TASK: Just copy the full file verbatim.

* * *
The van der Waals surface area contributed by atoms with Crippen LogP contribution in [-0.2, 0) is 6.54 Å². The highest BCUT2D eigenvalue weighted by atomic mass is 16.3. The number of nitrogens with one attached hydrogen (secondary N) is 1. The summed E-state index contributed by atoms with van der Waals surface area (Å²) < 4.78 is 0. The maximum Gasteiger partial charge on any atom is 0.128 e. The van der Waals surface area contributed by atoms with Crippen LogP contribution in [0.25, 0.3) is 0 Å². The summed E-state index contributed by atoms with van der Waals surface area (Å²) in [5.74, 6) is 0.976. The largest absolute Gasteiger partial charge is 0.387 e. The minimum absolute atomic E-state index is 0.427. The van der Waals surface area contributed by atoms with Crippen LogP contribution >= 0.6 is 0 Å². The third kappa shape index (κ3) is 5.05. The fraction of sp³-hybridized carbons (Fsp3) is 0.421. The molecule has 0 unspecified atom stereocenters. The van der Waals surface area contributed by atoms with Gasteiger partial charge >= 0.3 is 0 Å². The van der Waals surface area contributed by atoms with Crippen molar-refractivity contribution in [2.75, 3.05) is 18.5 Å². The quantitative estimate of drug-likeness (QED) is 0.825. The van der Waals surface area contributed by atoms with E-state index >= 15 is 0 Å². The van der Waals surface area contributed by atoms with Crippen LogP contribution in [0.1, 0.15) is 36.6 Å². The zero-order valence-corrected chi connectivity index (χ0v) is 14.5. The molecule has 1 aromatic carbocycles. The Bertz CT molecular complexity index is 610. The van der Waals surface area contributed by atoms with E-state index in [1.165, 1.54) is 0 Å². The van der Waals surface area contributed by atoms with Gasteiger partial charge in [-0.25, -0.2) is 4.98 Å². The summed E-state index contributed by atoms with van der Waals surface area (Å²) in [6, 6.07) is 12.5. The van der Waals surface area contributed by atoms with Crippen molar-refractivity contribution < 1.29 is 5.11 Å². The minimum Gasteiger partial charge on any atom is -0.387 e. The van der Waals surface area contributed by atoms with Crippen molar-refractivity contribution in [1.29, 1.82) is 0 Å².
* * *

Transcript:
The van der Waals surface area contributed by atoms with Crippen LogP contribution in [-0.2, 0) is 6.54 Å². The highest BCUT2D eigenvalue weighted by atomic mass is 16.3. The number of nitrogens with one attached hydrogen (secondary N) is 1. The summed E-state index contributed by atoms with van der Waals surface area (Å²) < 4.78 is 0. The maximum Gasteiger partial charge on any atom is 0.128 e. The van der Waals surface area contributed by atoms with Crippen LogP contribution in [0.25, 0.3) is 0 Å². The summed E-state index contributed by atoms with van der Waals surface area (Å²) in [5.74, 6) is 0.976. The largest absolute Gasteiger partial charge is 0.387 e. The minimum absolute atomic E-state index is 0.427. The van der Waals surface area contributed by atoms with Crippen LogP contribution >= 0.6 is 0 Å². The third kappa shape index (κ3) is 5.05. The fraction of sp³-hybridized carbons (Fsp3) is 0.421. The molecule has 0 unspecified atom stereocenters. The van der Waals surface area contributed by atoms with Gasteiger partial charge >= 0.3 is 0 Å². The van der Waals surface area contributed by atoms with Crippen molar-refractivity contribution in [2.75, 3.05) is 18.5 Å². The quantitative estimate of drug-likeness (QED) is 0.825. The van der Waals surface area contributed by atoms with E-state index >= 15 is 0 Å². The van der Waals surface area contributed by atoms with Crippen LogP contribution in [0.1, 0.15) is 36.6 Å². The zero-order valence-corrected chi connectivity index (χ0v) is 14.5. The molecule has 1 aromatic carbocycles. The Bertz CT molecular complexity index is 610. The van der Waals surface area contributed by atoms with E-state index in [1.165, 1.54) is 0 Å². The van der Waals surface area contributed by atoms with Gasteiger partial charge in [-0.25, -0.2) is 4.98 Å². The summed E-state index contributed by atoms with van der Waals surface area (Å²) in [6, 6.07) is 12.5. The van der Waals surface area contributed by atoms with Crippen molar-refractivity contribution < 1.29 is 5.11 Å². The minimum Gasteiger partial charge on any atom is -0.387 e. The van der Waals surface area contributed by atoms with Crippen molar-refractivity contribution in [1.29, 1.82) is 0 Å².